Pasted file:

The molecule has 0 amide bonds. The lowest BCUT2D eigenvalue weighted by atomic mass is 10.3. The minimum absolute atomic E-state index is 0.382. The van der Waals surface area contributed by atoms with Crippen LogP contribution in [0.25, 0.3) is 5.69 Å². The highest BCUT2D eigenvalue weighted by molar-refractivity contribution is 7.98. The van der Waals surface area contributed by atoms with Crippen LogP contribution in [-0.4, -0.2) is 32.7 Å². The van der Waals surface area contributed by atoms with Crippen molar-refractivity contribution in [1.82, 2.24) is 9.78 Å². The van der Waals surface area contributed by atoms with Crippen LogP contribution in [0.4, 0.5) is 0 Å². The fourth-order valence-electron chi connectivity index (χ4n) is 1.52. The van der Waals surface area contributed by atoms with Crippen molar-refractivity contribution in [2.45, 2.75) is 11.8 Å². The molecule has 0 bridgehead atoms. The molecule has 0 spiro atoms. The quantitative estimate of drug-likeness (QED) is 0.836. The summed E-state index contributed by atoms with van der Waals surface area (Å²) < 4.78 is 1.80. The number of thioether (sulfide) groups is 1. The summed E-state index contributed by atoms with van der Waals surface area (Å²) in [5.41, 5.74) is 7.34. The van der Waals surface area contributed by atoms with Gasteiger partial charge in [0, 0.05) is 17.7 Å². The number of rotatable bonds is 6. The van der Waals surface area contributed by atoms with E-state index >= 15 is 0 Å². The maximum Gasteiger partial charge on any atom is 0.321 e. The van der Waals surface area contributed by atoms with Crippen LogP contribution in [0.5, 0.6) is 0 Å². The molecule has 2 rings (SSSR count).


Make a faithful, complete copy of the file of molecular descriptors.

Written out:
The molecule has 0 amide bonds. The lowest BCUT2D eigenvalue weighted by atomic mass is 10.3. The minimum absolute atomic E-state index is 0.382. The van der Waals surface area contributed by atoms with Crippen LogP contribution in [0.25, 0.3) is 5.69 Å². The highest BCUT2D eigenvalue weighted by molar-refractivity contribution is 7.98. The van der Waals surface area contributed by atoms with Crippen LogP contribution in [-0.4, -0.2) is 32.7 Å². The van der Waals surface area contributed by atoms with Crippen molar-refractivity contribution in [1.82, 2.24) is 9.78 Å². The van der Waals surface area contributed by atoms with Crippen LogP contribution in [0.4, 0.5) is 0 Å². The fourth-order valence-electron chi connectivity index (χ4n) is 1.52. The van der Waals surface area contributed by atoms with Crippen molar-refractivity contribution in [2.45, 2.75) is 11.8 Å². The molecule has 0 bridgehead atoms. The molecule has 0 spiro atoms. The quantitative estimate of drug-likeness (QED) is 0.836. The summed E-state index contributed by atoms with van der Waals surface area (Å²) < 4.78 is 1.80. The number of thioether (sulfide) groups is 1. The summed E-state index contributed by atoms with van der Waals surface area (Å²) in [5.41, 5.74) is 7.34. The van der Waals surface area contributed by atoms with Gasteiger partial charge in [0, 0.05) is 17.7 Å². The number of rotatable bonds is 6. The van der Waals surface area contributed by atoms with E-state index >= 15 is 0 Å². The maximum Gasteiger partial charge on any atom is 0.321 e. The van der Waals surface area contributed by atoms with Crippen LogP contribution in [0.5, 0.6) is 0 Å². The molecule has 2 rings (SSSR count).